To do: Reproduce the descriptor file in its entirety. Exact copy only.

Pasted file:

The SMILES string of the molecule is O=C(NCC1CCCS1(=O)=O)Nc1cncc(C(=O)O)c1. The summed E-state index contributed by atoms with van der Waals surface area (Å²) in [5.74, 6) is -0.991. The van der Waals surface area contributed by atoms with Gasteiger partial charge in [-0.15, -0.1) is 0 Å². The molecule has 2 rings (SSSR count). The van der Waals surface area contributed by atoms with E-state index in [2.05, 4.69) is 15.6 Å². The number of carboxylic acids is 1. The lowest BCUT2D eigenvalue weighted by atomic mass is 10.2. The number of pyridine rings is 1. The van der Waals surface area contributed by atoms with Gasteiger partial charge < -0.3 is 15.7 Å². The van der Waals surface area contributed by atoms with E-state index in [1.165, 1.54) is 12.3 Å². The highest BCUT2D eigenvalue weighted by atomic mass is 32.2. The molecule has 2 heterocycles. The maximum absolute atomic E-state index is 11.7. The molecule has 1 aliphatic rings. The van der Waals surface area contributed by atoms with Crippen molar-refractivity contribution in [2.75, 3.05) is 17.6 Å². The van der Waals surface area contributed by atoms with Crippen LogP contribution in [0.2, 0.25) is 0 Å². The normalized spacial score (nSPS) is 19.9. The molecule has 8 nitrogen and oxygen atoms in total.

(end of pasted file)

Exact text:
The SMILES string of the molecule is O=C(NCC1CCCS1(=O)=O)Nc1cncc(C(=O)O)c1. The summed E-state index contributed by atoms with van der Waals surface area (Å²) in [5.74, 6) is -0.991. The van der Waals surface area contributed by atoms with Gasteiger partial charge in [-0.15, -0.1) is 0 Å². The molecule has 2 rings (SSSR count). The van der Waals surface area contributed by atoms with E-state index in [2.05, 4.69) is 15.6 Å². The number of carboxylic acids is 1. The lowest BCUT2D eigenvalue weighted by atomic mass is 10.2. The number of pyridine rings is 1. The van der Waals surface area contributed by atoms with Gasteiger partial charge < -0.3 is 15.7 Å². The van der Waals surface area contributed by atoms with E-state index in [1.165, 1.54) is 12.3 Å². The highest BCUT2D eigenvalue weighted by atomic mass is 32.2. The molecule has 2 heterocycles. The maximum absolute atomic E-state index is 11.7. The molecule has 1 aliphatic rings. The van der Waals surface area contributed by atoms with Crippen molar-refractivity contribution in [2.75, 3.05) is 17.6 Å². The van der Waals surface area contributed by atoms with Crippen LogP contribution in [0.2, 0.25) is 0 Å². The normalized spacial score (nSPS) is 19.9. The molecule has 8 nitrogen and oxygen atoms in total.